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NAHJ meeting gets heated over finances, alleged censorship

BY CAROL KURUVILLA
UNITY NEWS

On one hand, the National Association of Hispanic Journalists is a nonprofit organization that has to answer only to its members.

On the other, NAHJ is an organization of journalists who fight for openness and transparency.

That conflict was front and center Thursday at the NAHJ membership meeting at UNITY 2012.

Under President Michele Salcedo, NAHJ has adopted severe cuts to the budget, including staff layoffs and moving into a virtual office. Whereas NAHJ once had some 15 employees, the organization now has one full-time employee and one part-timer.

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Elwyn Lopez, a freelancer for CCN national desk, reacts to NAHJ President Michele Salcedo’s presentation of the organization’s current fiscal situtation during Thursday’s membership meeting. The non-profit journalism organization has been criticized for its lack of transparency in recent years as the organization’s revenue plummeted. The organization reported a surplus for 2011 and 2012.

The board also decided to reserve seed money only for newly formed chapters, which means established chapters no longer have access to national funds.

While controversial, these policies have led to a surplus for NAHJ in the current budget, after years of being in the red. Russell Contreras, the organization’s financial officer, announced at the meeting that the budget for Fiscal Year 2012 will also result in a surplus.

Contreras is running against Hugo Balta to succeed Salcedo as the NAHJ president.

Monica Rhor, a member of NAHJ for more than 20 years, earlier this year asked the NAHJ board for any financial information the board has considered over the past year. After consulting with a lawyer, Salcedo said, the board decided not to release that information.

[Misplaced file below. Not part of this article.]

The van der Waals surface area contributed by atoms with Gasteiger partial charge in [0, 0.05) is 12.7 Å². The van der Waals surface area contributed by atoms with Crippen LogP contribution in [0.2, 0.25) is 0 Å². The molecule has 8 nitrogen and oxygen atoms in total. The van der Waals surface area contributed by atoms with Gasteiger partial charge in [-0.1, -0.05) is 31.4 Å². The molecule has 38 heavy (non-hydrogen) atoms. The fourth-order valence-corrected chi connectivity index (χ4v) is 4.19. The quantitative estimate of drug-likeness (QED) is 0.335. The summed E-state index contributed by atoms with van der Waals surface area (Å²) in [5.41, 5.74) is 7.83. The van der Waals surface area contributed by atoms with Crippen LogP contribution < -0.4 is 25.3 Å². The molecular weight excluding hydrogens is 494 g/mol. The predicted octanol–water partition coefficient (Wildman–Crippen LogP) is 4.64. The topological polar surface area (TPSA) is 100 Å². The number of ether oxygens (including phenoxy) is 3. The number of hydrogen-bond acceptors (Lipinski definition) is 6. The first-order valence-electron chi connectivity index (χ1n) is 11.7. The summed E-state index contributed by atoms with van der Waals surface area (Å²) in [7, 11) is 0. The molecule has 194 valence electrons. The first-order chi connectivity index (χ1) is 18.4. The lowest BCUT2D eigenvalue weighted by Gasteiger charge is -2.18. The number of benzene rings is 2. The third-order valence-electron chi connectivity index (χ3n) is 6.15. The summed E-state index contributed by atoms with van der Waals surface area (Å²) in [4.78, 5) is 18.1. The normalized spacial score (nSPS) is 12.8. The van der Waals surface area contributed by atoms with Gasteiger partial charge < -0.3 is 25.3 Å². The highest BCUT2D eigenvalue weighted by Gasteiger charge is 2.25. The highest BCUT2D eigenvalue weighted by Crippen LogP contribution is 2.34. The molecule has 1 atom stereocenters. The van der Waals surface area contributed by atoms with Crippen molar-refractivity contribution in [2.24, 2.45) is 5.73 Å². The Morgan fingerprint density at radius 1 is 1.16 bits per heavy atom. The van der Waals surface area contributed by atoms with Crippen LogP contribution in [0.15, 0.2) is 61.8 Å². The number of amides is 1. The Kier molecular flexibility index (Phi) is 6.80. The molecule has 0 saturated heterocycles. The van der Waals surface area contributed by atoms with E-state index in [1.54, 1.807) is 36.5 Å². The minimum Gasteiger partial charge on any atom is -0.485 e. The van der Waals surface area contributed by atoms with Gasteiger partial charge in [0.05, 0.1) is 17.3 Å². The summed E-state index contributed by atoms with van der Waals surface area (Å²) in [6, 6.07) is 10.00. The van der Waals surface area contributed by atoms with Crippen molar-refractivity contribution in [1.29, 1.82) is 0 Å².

Rhor responded by asking for a statement from NAHJ’s lawyer. Although Salcedo insisted at the Thursday meeting that this information was sent, Rhor said later that she went through her emails and had not received a copy.

“I’ve been troubled by some of the board’s actions,” she said after the meeting. “I understand the board’s need to protect NAHJ, but . . . members should have access to the information they request and need.”

Rhor is a mentor for the UNITY student multimedia project but has recused herself from editing any UNITY News stories about NAHJ politics or finances.

Another controversy arose earlier this week when Nadia Khan, a reporter for UNITY News, was asked to leave an NAHJ board meeting that she was covering by live-tweeting. UNITY video lead Joe Vazquez was also told to stop shooting video.

“What struck me was . . . the idea of a journalists’ association not allowing people to be reporters,” said Marisol Bello, an NAHJ member.

Journalists should be able to use social media to report on board meetings, she said.

Salcedo responded that board meetings were open to members but not to journalists. “Because we are a private nonprofit organization, we are not required to be open to the public,” said Salcedo.

Regarding NAHJ’s finances, Salcedo defended the board’s fiscally conservative policies. The tough economic climate requires tightening funds, she said.

“It’s part of becoming prudent about spending,” said Salcedo.

Fernando Diaz, NAHJ’s vice president-online, said that the organization has to improve engagement with its members.

Votes in the ongoing board election numbered only in the “low hundreds” as of Thursday, he said. In contrast, NAHJ had 1,259 members as of July 2012.

“The fact that we’re focusing more on censoring a tweeting student instead of the platforms of each of the candidates and the solid financial footing that we’re leaving is a real travesty,” he said.

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